Riss Reads

You don’t have to be on the political right to read Megyn Kelly’s and Dana Perino’s memoirs and see they are right regarding life.  These two women had successful careers as a lawyer and White House press secretary, respectively, but their shows on Fox News gave them the notoriety and perspective to write really insightful memoirs at ripe ages.   Even though they are by no means towards the ends of their careers, they took huge paychecks early in life to leave the private sector and pursue what they each love – politics and journalism.  Sacrificing to follow one’s vocation is always an inspiration.

IMG_0884Both women are blonde and live in New York and look amazing without working out — I am none of those things.  But I relate so strongly with their reflections on their first years out of college as young working women searching for their vocations.  And The Good News Is by Perino and Settle For More by Kelly provide both emotional and professional advice.  From stories of failed first relationships to dealing with loss; from anecdotes of serendipitous job acceptances to addressing gender discrimination; the authors provide clear voices and relate their surreal experiences to any working woman’s life.

I strongly encourage you to read both books, mainly because these women were not given success — they really worked hard to earn it.  Kelly’s humble beginnings in upstate New York and Perino’s ranch raising out West are testaments to one’s ability to make a name for yourself, not rely on those before you who share that name.  I especially love how real they are with how unglamorous their success has been at times.  Kelly would breastfeed her baby on set right before taping a show, and she felt deathly ill prior to the first presidential primary debate, which would be an unforgettable night in her career.  Perino used to read news articles on the elliptical because she didn’t have time to not multitask, and she stood on a crate at the press secretary’s podium because she was too short to reach the mic.  These are the stories that stick with me and make me admire these tenacious women, who acknowledge their careers have been successful not just because of their talents but because of the people that helped them get to where they are.  In Settle for More, Kelly cites a time where Perino came to her aid and asked her “what did that cameraman say to you in Chicago?” Perino asked. “Pay it forward,” Kelly told her. “Pay it forward,” Perino repeated. Below are some of my other favorite quotes from each book; I encourage to check them out yourself, heed some of their advice, and pay it forward:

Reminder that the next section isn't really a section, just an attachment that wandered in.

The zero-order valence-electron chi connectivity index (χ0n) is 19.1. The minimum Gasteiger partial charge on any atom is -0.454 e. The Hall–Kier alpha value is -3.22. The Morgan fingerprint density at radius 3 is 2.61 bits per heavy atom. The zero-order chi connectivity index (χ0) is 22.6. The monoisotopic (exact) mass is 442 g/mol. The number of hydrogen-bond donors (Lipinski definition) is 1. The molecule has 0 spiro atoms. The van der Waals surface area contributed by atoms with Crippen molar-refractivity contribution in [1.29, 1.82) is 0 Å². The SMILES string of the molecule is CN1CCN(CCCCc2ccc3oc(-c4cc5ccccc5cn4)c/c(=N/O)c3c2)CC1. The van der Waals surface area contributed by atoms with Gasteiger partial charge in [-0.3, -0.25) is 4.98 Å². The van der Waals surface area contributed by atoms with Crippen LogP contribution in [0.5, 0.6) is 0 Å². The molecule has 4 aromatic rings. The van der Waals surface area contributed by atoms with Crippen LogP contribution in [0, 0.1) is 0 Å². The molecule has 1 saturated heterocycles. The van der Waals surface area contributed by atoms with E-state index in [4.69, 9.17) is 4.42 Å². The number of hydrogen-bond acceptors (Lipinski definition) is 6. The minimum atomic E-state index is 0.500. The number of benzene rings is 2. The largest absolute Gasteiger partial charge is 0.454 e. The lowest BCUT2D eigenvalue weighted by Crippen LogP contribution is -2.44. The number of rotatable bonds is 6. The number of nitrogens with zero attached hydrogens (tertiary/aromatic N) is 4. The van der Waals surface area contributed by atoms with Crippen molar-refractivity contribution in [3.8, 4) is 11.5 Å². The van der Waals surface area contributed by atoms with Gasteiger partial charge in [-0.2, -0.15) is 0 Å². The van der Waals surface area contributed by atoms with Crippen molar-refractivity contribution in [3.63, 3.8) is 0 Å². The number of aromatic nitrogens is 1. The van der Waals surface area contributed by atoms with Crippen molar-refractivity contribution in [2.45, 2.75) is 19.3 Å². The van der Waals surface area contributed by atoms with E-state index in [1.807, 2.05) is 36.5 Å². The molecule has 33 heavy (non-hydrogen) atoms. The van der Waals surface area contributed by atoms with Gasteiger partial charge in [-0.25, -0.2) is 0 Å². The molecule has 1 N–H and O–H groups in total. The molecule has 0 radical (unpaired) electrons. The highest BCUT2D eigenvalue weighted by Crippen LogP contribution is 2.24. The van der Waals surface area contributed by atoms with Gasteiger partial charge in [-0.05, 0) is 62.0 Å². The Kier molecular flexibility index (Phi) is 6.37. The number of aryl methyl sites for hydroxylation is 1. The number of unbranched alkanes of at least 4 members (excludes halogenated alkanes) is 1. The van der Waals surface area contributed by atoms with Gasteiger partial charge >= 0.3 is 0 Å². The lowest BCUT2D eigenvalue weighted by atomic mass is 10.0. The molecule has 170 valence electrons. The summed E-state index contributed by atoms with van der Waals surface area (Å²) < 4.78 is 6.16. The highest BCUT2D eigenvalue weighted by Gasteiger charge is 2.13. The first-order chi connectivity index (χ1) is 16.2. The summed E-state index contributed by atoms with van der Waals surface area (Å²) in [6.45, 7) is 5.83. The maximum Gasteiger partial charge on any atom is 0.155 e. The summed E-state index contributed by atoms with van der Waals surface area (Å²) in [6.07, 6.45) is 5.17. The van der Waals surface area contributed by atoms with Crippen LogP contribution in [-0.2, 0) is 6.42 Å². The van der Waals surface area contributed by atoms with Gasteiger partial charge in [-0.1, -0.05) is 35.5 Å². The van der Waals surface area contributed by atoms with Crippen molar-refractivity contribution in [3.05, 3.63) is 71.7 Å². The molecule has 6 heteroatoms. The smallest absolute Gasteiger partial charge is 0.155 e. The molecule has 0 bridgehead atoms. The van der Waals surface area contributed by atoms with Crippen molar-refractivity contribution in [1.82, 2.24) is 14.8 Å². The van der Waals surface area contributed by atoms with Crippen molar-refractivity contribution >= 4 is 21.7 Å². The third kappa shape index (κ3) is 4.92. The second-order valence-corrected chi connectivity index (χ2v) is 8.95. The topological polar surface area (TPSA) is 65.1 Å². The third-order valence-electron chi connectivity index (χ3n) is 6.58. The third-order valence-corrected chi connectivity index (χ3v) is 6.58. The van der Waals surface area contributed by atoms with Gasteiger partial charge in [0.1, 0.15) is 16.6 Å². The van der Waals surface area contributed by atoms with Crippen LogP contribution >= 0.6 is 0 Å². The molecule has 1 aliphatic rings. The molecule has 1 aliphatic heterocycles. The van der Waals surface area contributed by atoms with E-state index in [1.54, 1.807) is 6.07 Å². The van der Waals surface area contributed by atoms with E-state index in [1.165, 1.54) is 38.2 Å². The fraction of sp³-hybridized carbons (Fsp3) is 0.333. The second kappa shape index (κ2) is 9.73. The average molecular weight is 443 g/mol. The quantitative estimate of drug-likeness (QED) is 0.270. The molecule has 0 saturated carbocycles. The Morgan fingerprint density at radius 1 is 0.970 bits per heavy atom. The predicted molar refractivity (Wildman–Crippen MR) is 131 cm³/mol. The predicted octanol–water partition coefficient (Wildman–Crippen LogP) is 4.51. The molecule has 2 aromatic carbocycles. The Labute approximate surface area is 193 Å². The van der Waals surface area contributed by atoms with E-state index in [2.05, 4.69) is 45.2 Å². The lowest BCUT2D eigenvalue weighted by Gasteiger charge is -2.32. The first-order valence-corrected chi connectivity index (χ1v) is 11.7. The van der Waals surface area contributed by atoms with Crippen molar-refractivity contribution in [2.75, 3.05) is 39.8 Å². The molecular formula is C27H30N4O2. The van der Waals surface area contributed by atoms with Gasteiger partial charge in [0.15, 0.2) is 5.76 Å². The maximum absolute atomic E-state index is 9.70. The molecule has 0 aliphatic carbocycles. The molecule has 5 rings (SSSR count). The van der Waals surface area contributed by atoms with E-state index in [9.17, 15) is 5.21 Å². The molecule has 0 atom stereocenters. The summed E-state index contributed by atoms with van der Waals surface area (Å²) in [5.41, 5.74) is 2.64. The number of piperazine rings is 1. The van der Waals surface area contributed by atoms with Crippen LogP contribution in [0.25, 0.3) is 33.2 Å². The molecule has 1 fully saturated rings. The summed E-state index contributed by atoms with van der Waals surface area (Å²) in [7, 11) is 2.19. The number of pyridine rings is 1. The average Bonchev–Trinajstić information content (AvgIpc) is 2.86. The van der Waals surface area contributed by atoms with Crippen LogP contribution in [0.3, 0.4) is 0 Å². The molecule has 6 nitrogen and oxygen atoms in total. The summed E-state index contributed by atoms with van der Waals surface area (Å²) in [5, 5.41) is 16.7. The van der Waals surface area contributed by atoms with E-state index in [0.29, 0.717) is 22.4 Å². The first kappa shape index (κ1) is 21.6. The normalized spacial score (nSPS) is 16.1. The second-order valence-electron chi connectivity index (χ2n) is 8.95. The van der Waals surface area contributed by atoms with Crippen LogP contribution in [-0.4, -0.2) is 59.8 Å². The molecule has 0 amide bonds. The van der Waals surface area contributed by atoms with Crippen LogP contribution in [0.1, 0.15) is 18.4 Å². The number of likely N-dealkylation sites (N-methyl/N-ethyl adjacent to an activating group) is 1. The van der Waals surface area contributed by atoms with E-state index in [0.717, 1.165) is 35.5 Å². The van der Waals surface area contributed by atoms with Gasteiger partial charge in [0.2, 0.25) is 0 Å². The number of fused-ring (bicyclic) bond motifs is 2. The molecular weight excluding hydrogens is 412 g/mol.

And The Goods News Is… by Dana Perino

  • “Say little. But when you speak, utter gentle words that touch the heart. Be truthful. Express kindness. Abstain from vanity. This is the way.”
  • “As soon as voices are raised productivity is lost. Disagreeing for disagreement’s sake won’t get you very far. To win a heated argument, you have to keep your cool.”